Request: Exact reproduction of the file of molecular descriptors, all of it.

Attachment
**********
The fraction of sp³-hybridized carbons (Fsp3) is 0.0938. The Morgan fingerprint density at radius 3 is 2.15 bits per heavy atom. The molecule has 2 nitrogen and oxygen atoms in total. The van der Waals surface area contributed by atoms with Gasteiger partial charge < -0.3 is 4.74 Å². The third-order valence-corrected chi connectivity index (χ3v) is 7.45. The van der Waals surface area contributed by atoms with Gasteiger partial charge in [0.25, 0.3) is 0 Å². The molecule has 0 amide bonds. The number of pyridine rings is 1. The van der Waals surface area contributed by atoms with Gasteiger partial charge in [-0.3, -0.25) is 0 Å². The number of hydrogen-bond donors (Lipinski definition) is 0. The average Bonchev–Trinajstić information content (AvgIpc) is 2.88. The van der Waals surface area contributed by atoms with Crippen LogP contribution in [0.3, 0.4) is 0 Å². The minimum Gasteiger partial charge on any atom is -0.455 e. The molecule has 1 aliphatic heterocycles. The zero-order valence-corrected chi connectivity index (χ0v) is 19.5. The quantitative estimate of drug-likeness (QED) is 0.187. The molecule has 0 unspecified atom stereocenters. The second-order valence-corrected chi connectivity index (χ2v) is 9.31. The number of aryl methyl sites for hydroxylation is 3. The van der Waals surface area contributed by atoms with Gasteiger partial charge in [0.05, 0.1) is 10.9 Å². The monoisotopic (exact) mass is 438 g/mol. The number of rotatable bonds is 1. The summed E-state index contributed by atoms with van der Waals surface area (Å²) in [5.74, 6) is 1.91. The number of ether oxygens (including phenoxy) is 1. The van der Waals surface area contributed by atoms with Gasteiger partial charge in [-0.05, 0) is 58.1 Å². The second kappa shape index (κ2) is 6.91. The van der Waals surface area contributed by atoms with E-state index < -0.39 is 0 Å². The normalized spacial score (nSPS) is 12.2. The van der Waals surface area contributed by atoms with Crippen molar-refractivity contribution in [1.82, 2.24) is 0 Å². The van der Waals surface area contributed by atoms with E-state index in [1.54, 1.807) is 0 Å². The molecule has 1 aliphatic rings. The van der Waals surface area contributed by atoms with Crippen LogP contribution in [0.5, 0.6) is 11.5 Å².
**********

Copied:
The fraction of sp³-hybridized carbons (Fsp3) is 0.0938. The Morgan fingerprint density at radius 3 is 2.15 bits per heavy atom. The molecule has 2 nitrogen and oxygen atoms in total. The van der Waals surface area contributed by atoms with Gasteiger partial charge < -0.3 is 4.74 Å². The third-order valence-corrected chi connectivity index (χ3v) is 7.45. The van der Waals surface area contributed by atoms with Gasteiger partial charge in [0.25, 0.3) is 0 Å². The molecule has 0 amide bonds. The number of pyridine rings is 1. The van der Waals surface area contributed by atoms with Gasteiger partial charge in [-0.3, -0.25) is 0 Å². The number of hydrogen-bond donors (Lipinski definition) is 0. The average Bonchev–Trinajstić information content (AvgIpc) is 2.88. The van der Waals surface area contributed by atoms with Crippen LogP contribution in [0.3, 0.4) is 0 Å². The minimum Gasteiger partial charge on any atom is -0.455 e. The molecule has 1 aliphatic heterocycles. The zero-order valence-corrected chi connectivity index (χ0v) is 19.5. The quantitative estimate of drug-likeness (QED) is 0.187. The molecule has 0 unspecified atom stereocenters. The second-order valence-corrected chi connectivity index (χ2v) is 9.31. The number of aryl methyl sites for hydroxylation is 3. The van der Waals surface area contributed by atoms with Gasteiger partial charge in [0.05, 0.1) is 10.9 Å². The monoisotopic (exact) mass is 438 g/mol. The number of rotatable bonds is 1. The summed E-state index contributed by atoms with van der Waals surface area (Å²) in [5.74, 6) is 1.91. The number of ether oxygens (including phenoxy) is 1. The van der Waals surface area contributed by atoms with Gasteiger partial charge in [-0.05, 0) is 58.1 Å². The second kappa shape index (κ2) is 6.91. The van der Waals surface area contributed by atoms with E-state index < -0.39 is 0 Å². The normalized spacial score (nSPS) is 12.2. The van der Waals surface area contributed by atoms with Crippen molar-refractivity contribution in [1.82, 2.24) is 0 Å². The van der Waals surface area contributed by atoms with E-state index in [1.54, 1.807) is 0 Å². The molecule has 1 aliphatic rings. The van der Waals surface area contributed by atoms with Crippen LogP contribution in [0.5, 0.6) is 11.5 Å².